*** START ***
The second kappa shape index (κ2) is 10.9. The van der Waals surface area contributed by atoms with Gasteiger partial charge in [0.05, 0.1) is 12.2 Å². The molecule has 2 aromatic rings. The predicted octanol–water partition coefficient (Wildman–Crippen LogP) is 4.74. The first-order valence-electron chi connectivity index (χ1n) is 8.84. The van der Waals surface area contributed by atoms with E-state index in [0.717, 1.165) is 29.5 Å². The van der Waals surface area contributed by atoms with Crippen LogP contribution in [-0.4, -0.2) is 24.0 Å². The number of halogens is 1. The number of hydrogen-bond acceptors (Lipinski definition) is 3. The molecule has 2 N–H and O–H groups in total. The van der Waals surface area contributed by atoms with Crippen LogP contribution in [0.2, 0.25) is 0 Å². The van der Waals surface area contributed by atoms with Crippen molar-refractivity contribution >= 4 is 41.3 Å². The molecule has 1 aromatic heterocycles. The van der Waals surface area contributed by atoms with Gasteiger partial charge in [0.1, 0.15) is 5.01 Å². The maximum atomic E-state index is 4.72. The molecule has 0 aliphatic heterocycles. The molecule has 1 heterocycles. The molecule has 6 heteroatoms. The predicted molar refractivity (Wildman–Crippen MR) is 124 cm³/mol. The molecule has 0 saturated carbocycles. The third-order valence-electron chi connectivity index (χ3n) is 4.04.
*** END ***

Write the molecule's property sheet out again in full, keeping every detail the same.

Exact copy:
The second kappa shape index (κ2) is 10.9. The van der Waals surface area contributed by atoms with Gasteiger partial charge in [0.05, 0.1) is 12.2 Å². The molecule has 2 aromatic rings. The predicted octanol–water partition coefficient (Wildman–Crippen LogP) is 4.74. The first-order valence-electron chi connectivity index (χ1n) is 8.84. The van der Waals surface area contributed by atoms with E-state index in [0.717, 1.165) is 29.5 Å². The van der Waals surface area contributed by atoms with Crippen LogP contribution in [-0.4, -0.2) is 24.0 Å². The number of halogens is 1. The number of hydrogen-bond acceptors (Lipinski definition) is 3. The molecule has 2 N–H and O–H groups in total. The van der Waals surface area contributed by atoms with Crippen LogP contribution in [0.2, 0.25) is 0 Å². The van der Waals surface area contributed by atoms with Crippen molar-refractivity contribution >= 4 is 41.3 Å². The molecule has 1 aromatic heterocycles. The van der Waals surface area contributed by atoms with Gasteiger partial charge in [0.1, 0.15) is 5.01 Å². The maximum atomic E-state index is 4.72. The molecule has 0 aliphatic heterocycles. The molecule has 1 heterocycles. The molecule has 6 heteroatoms. The predicted molar refractivity (Wildman–Crippen MR) is 124 cm³/mol. The molecule has 0 saturated carbocycles. The third-order valence-electron chi connectivity index (χ3n) is 4.04.